Older Australians most likely to volunteer

During National Volunteer Week (21-27 May), The Benevolent Society would like to recognise the contribution made by older Australians.


The Benevolent Society, in a recent survey of 1,005 Australians age 50 and over from across the country, found that 60 per cent of respondents had encountered ageism on the job or while looking for work.


Says Dr Kirsty Nowlan, Executive Director strategic Engagement Research and Advocacy the Benevolent Society, “We have known for some time that people over the age of 55 have been experiencing age discrimination both in looking for work and in their workplace and our survey confirms that. We are very concerned about ageism and are advocating to change people’s attitudes about age and what older people can contribute. After all, we are all getting older.


“We also believe that many older Australians have chosen to volunteer if they cannot find paid work because they have a lot to contribute in the community. Volunteering offers connection and a sense of purpose, as well as the chance to learn new skills. Additionally, we know from our respite care programs that many people who are retirement age are in a position where they are caring for others, usually family members, like their grandchildren or spouses. This is unpaid work, especially caring for little ones while their parents work, and it is in effect love combined with volunteering.”


The Australian Human Rights Commission found that being over age 55 is a barrier to finding a job or getting more hours of paid work, and 35 per cent said they had experienced discrimination because of their age, which the results of The Benevolent Society survey confirmed. Older Australians still have a great deal to contribute. Marlene Krasovitsky, Director Campaigns – Older Australians, The Benevolent Society, says, “Many of us are living longer, healthier lives and we want to, or need to, keep working. For many the idea of retiring at age 65 is an outmoded idea.  It’s heartbreaking, and ridiculous, that people are thought of as unemployable past age 50.”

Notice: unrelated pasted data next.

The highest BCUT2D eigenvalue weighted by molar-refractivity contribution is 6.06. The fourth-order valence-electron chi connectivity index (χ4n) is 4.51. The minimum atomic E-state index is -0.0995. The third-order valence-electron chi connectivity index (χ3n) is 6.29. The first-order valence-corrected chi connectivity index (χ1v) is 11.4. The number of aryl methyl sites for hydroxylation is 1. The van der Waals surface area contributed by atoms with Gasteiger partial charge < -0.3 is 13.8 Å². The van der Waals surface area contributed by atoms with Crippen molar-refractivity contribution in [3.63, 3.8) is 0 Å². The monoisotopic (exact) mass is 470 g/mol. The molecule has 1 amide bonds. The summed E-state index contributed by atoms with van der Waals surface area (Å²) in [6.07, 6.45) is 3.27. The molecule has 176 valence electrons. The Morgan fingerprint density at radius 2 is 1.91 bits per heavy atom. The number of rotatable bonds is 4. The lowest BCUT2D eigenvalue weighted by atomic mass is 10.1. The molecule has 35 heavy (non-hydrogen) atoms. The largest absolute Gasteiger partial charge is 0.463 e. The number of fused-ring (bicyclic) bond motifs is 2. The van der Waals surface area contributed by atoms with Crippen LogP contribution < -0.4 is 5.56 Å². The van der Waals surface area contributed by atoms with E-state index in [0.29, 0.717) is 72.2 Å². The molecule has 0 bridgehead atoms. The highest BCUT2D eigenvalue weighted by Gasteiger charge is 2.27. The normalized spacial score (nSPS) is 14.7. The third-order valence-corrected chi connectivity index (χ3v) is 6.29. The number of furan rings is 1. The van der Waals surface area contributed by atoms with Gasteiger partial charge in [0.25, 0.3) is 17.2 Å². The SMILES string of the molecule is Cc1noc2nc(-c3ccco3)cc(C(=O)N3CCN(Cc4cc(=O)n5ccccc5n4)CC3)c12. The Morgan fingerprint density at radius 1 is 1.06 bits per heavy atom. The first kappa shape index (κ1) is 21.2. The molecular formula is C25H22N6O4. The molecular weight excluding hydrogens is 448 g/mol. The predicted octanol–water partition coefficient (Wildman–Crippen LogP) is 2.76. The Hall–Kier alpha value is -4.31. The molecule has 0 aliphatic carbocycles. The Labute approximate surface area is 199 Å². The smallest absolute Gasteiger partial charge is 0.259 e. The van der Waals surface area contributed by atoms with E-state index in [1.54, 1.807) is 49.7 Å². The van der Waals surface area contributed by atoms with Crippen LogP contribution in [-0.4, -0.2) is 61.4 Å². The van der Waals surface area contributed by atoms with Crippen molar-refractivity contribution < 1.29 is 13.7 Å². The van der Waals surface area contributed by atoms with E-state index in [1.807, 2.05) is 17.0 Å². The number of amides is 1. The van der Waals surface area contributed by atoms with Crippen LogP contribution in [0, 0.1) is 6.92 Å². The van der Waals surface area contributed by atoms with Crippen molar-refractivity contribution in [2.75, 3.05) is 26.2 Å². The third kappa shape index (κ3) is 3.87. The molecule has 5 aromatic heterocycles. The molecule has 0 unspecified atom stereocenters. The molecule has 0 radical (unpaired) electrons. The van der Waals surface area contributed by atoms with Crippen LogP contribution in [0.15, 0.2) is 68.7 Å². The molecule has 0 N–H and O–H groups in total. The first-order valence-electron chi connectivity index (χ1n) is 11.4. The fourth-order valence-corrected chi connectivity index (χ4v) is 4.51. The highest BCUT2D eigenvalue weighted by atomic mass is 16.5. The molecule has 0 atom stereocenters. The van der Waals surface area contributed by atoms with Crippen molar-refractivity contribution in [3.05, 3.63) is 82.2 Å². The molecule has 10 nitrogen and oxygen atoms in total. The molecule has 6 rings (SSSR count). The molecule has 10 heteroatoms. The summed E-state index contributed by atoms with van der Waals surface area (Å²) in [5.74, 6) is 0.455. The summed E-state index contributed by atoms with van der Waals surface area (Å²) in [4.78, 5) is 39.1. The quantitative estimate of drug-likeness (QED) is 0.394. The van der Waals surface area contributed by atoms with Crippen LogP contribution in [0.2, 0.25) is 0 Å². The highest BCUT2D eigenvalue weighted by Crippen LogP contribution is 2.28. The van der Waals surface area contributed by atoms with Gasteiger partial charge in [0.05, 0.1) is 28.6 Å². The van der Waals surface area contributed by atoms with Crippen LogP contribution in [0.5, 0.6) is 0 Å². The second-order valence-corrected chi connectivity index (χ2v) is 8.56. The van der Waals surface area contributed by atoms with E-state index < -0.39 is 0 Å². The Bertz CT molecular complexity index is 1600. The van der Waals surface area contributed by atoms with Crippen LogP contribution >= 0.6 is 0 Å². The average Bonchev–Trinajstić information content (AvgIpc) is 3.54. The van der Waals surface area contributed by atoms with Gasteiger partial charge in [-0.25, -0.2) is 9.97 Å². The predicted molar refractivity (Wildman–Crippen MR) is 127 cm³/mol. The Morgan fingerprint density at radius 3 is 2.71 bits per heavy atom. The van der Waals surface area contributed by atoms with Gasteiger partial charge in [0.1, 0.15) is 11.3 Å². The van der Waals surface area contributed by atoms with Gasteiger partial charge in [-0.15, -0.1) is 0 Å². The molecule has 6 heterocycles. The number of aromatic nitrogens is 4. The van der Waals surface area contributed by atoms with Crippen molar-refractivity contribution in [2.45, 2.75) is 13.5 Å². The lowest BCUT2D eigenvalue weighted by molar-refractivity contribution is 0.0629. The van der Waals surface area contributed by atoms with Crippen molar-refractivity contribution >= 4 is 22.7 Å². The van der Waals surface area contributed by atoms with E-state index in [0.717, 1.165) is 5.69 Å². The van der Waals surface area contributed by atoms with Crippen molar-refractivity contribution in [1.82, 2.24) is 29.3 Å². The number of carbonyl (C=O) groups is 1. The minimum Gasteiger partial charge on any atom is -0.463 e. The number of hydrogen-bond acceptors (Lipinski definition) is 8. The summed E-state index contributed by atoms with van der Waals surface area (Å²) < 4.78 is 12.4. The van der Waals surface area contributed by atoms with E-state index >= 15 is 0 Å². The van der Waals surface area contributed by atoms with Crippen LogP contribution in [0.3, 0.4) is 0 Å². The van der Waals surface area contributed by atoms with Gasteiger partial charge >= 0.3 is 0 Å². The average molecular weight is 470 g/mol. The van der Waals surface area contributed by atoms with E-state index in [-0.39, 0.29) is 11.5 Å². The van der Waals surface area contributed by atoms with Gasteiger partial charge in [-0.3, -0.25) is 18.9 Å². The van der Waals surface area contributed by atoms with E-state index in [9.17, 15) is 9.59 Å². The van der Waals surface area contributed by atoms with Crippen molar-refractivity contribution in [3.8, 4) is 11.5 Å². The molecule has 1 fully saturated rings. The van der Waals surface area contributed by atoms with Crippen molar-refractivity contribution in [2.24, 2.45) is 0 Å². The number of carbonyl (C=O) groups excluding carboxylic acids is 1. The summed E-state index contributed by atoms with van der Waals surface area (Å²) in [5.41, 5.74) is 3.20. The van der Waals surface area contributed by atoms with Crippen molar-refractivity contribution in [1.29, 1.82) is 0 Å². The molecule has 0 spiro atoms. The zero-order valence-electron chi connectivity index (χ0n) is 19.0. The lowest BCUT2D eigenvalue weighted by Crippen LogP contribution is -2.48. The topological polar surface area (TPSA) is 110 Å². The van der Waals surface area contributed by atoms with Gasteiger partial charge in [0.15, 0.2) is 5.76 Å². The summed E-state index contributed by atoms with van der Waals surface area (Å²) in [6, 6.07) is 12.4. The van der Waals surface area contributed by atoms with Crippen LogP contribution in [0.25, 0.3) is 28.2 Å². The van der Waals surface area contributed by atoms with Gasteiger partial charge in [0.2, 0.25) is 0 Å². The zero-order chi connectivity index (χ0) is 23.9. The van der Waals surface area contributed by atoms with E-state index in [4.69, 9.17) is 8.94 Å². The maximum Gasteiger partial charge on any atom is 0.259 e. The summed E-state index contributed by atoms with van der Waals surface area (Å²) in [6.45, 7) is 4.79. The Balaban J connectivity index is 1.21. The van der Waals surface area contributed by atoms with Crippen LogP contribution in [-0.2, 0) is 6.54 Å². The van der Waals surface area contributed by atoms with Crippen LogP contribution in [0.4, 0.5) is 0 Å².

Rates of volunteering among the “baby boomer” generation – recently retired, healthy and wanting to contribute to their communities – are continuing to rise compared to previous generations. The Australian Institute of Family Studies says that about 25 per cent of those over age 65 volunteer and almost 20 per cent of those over age 65 care for others. This number rises to 25 per cent for those aged 70 or more.


The Australian Human Rights Commission determined that Australians aged 65 and older contribute $39 billion each year in unpaid caring and volunteer work, and said they should be recognised for their role in building strong and healthy communities. Increasing paid employment of Australians over 55 years by five per cent would add $48 billion to the bottom line of the national economy every year.


According to Volunteering Australia (2015 report), those over 55 years old volunteer 80 hours per year, whilst those over 65 volunteer 104 hours per year, an average of about 2.5 hours per week. Similar findings were determined by a Giving Australia 2016 report where it was found that those over age 65 volunteered the most hours of any other group of Australians.


During National Volunteer Week, The Benevolent Society acknowledges the work that older Australians are doing by volunteering to help others and agrees that they are changing a lot by giving a great deal of their time.


21 May 2018.